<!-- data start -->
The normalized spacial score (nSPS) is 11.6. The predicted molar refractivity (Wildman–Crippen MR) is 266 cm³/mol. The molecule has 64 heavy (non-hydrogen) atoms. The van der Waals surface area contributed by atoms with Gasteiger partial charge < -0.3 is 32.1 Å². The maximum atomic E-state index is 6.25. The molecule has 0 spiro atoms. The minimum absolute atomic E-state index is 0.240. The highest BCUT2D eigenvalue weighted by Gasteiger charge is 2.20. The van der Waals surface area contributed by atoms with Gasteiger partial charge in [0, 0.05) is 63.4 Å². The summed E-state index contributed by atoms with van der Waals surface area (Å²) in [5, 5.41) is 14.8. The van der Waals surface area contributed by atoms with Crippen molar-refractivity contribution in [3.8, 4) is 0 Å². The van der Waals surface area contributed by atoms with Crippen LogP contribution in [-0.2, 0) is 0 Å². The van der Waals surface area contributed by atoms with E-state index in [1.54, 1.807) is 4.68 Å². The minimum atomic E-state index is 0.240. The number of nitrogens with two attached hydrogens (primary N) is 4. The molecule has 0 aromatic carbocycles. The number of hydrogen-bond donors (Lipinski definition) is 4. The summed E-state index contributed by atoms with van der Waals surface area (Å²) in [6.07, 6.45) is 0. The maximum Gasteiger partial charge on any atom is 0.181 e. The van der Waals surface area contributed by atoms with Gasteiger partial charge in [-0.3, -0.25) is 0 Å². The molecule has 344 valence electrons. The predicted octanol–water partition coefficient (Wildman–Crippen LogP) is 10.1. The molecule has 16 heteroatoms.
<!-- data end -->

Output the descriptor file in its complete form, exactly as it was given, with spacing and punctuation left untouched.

The normalized spacial score (nSPS) is 11.6. The predicted molar refractivity (Wildman–Crippen MR) is 266 cm³/mol. The molecule has 64 heavy (non-hydrogen) atoms. The van der Waals surface area contributed by atoms with Gasteiger partial charge < -0.3 is 32.1 Å². The maximum atomic E-state index is 6.25. The molecule has 0 spiro atoms. The minimum absolute atomic E-state index is 0.240. The highest BCUT2D eigenvalue weighted by Gasteiger charge is 2.20. The van der Waals surface area contributed by atoms with Gasteiger partial charge in [0, 0.05) is 63.4 Å². The summed E-state index contributed by atoms with van der Waals surface area (Å²) in [5, 5.41) is 14.8. The van der Waals surface area contributed by atoms with Crippen molar-refractivity contribution in [3.8, 4) is 0 Å². The van der Waals surface area contributed by atoms with Crippen LogP contribution in [-0.2, 0) is 0 Å². The van der Waals surface area contributed by atoms with E-state index in [1.54, 1.807) is 4.68 Å². The minimum atomic E-state index is 0.240. The number of nitrogens with two attached hydrogens (primary N) is 4. The molecule has 0 aromatic carbocycles. The number of hydrogen-bond donors (Lipinski definition) is 4. The summed E-state index contributed by atoms with van der Waals surface area (Å²) in [6.07, 6.45) is 0. The maximum Gasteiger partial charge on any atom is 0.181 e. The van der Waals surface area contributed by atoms with Gasteiger partial charge in [-0.3, -0.25) is 0 Å². The molecule has 344 valence electrons. The predicted octanol–water partition coefficient (Wildman–Crippen LogP) is 10.1. The molecule has 16 heteroatoms.